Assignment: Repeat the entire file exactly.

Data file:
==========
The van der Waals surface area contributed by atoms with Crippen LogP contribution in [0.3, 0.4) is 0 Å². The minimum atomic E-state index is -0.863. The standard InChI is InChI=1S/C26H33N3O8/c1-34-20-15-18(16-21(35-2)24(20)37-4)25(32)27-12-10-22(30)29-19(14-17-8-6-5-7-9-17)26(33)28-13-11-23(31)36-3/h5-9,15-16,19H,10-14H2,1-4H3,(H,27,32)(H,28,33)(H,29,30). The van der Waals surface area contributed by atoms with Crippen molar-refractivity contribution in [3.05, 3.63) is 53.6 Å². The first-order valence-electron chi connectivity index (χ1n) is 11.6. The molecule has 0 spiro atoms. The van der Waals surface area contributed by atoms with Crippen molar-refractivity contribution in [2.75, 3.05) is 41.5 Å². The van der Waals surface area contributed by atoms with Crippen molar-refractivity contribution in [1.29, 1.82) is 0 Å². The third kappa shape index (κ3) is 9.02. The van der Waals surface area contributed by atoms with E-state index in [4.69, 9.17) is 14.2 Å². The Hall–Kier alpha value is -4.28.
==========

The van der Waals surface area contributed by atoms with Crippen LogP contribution in [0.3, 0.4) is 0 Å². The minimum atomic E-state index is -0.863. The standard InChI is InChI=1S/C26H33N3O8/c1-34-20-15-18(16-21(35-2)24(20)37-4)25(32)27-12-10-22(30)29-19(14-17-8-6-5-7-9-17)26(33)28-13-11-23(31)36-3/h5-9,15-16,19H,10-14H2,1-4H3,(H,27,32)(H,28,33)(H,29,30). The van der Waals surface area contributed by atoms with Crippen molar-refractivity contribution in [3.05, 3.63) is 53.6 Å². The first-order valence-electron chi connectivity index (χ1n) is 11.6. The molecule has 0 spiro atoms. The van der Waals surface area contributed by atoms with Crippen molar-refractivity contribution in [2.75, 3.05) is 41.5 Å². The van der Waals surface area contributed by atoms with Crippen molar-refractivity contribution in [1.29, 1.82) is 0 Å². The third kappa shape index (κ3) is 9.02. The van der Waals surface area contributed by atoms with E-state index in [4.69, 9.17) is 14.2 Å². The Hall–Kier alpha value is -4.28.